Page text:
The sample code illustrates how to access GPS info on Android and iOS devices. More detailed guides are available on the Xamarin Developer site and on Microsoft MSDN. Links for this info are at: Android, iOS, Windows Phone.

Using Text to Speech (TTS):

The Xamarin developer site has a good overview of the Dependency Service that utilizes Text to Speech as an example. There’s code on how to implement it across Android, iOS, and Windows Phone. It’s available here.

Come See Us At Xamarin Evolve 2014!

Xamarin Evolve 2014 is October 6-10 in Atlanta, Georgia. Craig and I are both presenting, along with many other talented developers and speakers from Xamarin, Microsoft, Facebook, and Github (and many others).

  • Your First Xamarin.Forms AppCraig Dunn
  • Architecting Authentication, Security, and Extending Existing Systems for Enterprise Mobile AppsSteve Yi

If you’re still on the fence about attending, I encourage you to sign up – not only is it an opportunity to learn and network with other attendees and Xamarin engineers, there’s also fantastic training.

See you in Atlanta!

September 19, 2014

Add Some Punch to Your Apps with iOS 8


iOS 8 iconWith over 4,000 APIs, and 12 major new or upgraded frameworks and features, iOS 8 is one of Apple’s biggest OS releases yet. Now, Xamarin is here to get you started with the new goodies and 64 bit support with the iOS and Mac Unified API.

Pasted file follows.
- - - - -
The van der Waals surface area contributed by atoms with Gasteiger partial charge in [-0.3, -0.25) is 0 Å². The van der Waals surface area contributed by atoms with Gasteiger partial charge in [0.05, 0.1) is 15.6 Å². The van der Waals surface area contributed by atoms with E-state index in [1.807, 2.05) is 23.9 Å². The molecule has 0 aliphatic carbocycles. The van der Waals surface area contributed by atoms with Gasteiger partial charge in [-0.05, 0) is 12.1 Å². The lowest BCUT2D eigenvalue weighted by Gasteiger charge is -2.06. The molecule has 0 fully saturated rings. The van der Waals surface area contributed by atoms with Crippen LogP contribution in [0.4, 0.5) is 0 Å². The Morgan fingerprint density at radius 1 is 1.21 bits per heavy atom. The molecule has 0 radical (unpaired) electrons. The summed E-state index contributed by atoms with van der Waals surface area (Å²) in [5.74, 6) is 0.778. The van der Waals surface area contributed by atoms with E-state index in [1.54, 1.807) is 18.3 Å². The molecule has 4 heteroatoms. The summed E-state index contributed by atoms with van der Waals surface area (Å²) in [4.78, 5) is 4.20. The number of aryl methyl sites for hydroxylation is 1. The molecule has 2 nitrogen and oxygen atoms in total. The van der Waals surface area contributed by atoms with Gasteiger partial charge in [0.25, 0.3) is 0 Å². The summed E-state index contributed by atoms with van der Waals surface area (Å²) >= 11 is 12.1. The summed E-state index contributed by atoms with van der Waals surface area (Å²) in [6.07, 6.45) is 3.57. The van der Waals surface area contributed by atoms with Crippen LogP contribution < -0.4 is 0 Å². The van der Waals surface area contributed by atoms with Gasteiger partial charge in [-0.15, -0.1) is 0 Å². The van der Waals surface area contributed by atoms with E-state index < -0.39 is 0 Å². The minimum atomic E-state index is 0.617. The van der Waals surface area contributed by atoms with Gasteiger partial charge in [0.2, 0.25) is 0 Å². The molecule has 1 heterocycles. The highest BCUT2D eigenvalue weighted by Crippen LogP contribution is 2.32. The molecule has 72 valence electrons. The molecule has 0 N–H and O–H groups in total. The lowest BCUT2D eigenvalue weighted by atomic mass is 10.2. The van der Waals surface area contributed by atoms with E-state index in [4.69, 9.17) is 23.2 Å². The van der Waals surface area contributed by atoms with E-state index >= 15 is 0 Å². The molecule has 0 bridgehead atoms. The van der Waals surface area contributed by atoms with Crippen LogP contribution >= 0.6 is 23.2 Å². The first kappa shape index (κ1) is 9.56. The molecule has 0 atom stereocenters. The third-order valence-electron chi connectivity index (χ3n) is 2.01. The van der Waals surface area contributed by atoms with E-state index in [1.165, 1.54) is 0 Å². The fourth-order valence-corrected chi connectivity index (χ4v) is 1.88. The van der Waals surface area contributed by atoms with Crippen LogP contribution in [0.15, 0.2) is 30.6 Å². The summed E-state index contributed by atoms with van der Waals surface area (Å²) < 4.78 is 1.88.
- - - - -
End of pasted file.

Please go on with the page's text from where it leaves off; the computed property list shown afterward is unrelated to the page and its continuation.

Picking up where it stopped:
To get building apps that take advantage of the new iOS 8 frameworks and features today:

  1. Download and install the latest Xcode.
  2. Update Xamarin.
  3. Check out the Introduction to iOS 8 Guide.

While you’re downloading Xcode and installing the updates, watch the Get Ready for iOS 8 webinar for a curated overview of the new features, hosted by Xamarin Developer Evangelist Mike Bluestein.

If you want to see the new features in action for yourself, you can also download and play with our new iOS 8 Samples.

iOS 8 has a ton of new frameworks and features, so when you’re ready to continue your journey and dive deep, check out the Xamarin guides, which will help you utilize the new features and add some sparkle to your apps.

Provide Rich OS Integration with App Extensions

App Extensions iconApp Extensions allow for apps to deliver unprecedented functionality through deep OS integration. With Extensions, applications can now offer features like the Today Widgets that live on the notification screen, custom keyboards, and sharing extensions, to name just a few. To learn how to create your own, check out the Intro to App Extensions guide.

Access Secrets Biometrically with Touch ID

Touch Id iconThe new TouchID APIs allow app developers to integrate with Apple’s biometric touch sensor to authenticate users and restrict access to data and functionality within your apps. Additionally, with TouchID, access to the keychain and secure storage is available biometrically. For more information, check out the Introduction to TouchID guide.

Build Custom Photo Galleries and Create the Next Instagram with Photo Kit

Photo Kit iconPhoto Kit is a new framework that makes working with the image library a snap. With Photo Kit, you can more easily fetch photos, create custom galleries, and even apply filters and modify them en masse. For an example of using the Photo Kit framework in Xamarin, see Mike Bluestein’s Build Great Photo Experiences in iOS 8 with Photo Kit blog post.

Use Manual Camera Controls to Create Highly Stylized Photos

Camera API iconThe AVFoundation Framework got a big upgrade in iOS with the addition of the all new manual camera controls. With them, you can get low-level access to the camera hardware, enabling the iPhone’s camera to be controlled more like traditional cameras. Jump in and read the Intro to Manual Camera Controls guide for more information.

Take your iCloud Integration to the Next Level with Cloud Kit